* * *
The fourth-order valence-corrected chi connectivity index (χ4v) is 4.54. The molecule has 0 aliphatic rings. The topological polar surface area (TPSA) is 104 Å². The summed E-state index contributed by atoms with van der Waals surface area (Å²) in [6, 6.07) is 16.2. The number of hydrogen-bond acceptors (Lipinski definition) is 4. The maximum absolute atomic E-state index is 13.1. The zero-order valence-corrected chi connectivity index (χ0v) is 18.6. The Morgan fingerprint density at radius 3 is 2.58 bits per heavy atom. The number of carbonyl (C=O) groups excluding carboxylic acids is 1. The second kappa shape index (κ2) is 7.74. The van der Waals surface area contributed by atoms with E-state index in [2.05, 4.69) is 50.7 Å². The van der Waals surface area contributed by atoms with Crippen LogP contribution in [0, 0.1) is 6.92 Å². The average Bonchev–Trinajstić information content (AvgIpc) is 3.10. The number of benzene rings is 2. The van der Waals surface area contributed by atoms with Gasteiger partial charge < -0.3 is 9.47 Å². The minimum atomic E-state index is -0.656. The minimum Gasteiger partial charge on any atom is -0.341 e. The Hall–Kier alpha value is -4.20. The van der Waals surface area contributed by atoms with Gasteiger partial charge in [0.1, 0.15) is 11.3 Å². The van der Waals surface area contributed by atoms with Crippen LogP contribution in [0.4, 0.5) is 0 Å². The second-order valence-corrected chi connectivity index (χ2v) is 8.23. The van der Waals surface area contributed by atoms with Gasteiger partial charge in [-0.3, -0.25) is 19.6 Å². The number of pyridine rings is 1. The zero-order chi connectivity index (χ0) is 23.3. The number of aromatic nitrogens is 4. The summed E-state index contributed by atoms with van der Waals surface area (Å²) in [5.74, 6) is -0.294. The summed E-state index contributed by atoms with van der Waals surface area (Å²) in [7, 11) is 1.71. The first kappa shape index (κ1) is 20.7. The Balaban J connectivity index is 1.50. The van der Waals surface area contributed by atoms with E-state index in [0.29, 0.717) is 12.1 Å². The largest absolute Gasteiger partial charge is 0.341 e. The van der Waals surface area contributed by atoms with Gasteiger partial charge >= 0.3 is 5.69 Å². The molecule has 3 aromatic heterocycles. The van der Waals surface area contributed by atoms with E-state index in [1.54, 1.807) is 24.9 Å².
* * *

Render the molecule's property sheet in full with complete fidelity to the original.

The fourth-order valence-corrected chi connectivity index (χ4v) is 4.54. The molecule has 0 aliphatic rings. The topological polar surface area (TPSA) is 104 Å². The summed E-state index contributed by atoms with van der Waals surface area (Å²) in [6, 6.07) is 16.2. The number of hydrogen-bond acceptors (Lipinski definition) is 4. The maximum absolute atomic E-state index is 13.1. The zero-order valence-corrected chi connectivity index (χ0v) is 18.6. The Morgan fingerprint density at radius 3 is 2.58 bits per heavy atom. The number of carbonyl (C=O) groups excluding carboxylic acids is 1. The second kappa shape index (κ2) is 7.74. The van der Waals surface area contributed by atoms with E-state index in [2.05, 4.69) is 50.7 Å². The van der Waals surface area contributed by atoms with Crippen LogP contribution in [0, 0.1) is 6.92 Å². The average Bonchev–Trinajstić information content (AvgIpc) is 3.10. The number of benzene rings is 2. The van der Waals surface area contributed by atoms with Gasteiger partial charge < -0.3 is 9.47 Å². The minimum atomic E-state index is -0.656. The minimum Gasteiger partial charge on any atom is -0.341 e. The Hall–Kier alpha value is -4.20. The van der Waals surface area contributed by atoms with Gasteiger partial charge in [0.1, 0.15) is 11.3 Å². The van der Waals surface area contributed by atoms with Crippen LogP contribution in [0.4, 0.5) is 0 Å². The second-order valence-corrected chi connectivity index (χ2v) is 8.23. The van der Waals surface area contributed by atoms with Gasteiger partial charge in [-0.3, -0.25) is 19.6 Å². The number of pyridine rings is 1. The zero-order chi connectivity index (χ0) is 23.3. The number of aromatic nitrogens is 4. The summed E-state index contributed by atoms with van der Waals surface area (Å²) in [5.74, 6) is -0.294. The summed E-state index contributed by atoms with van der Waals surface area (Å²) in [7, 11) is 1.71. The first kappa shape index (κ1) is 20.7. The Balaban J connectivity index is 1.50. The van der Waals surface area contributed by atoms with E-state index in [0.29, 0.717) is 12.1 Å². The largest absolute Gasteiger partial charge is 0.341 e. The van der Waals surface area contributed by atoms with Gasteiger partial charge >= 0.3 is 5.69 Å². The molecule has 3 aromatic heterocycles. The van der Waals surface area contributed by atoms with E-state index in [1.54, 1.807) is 24.9 Å².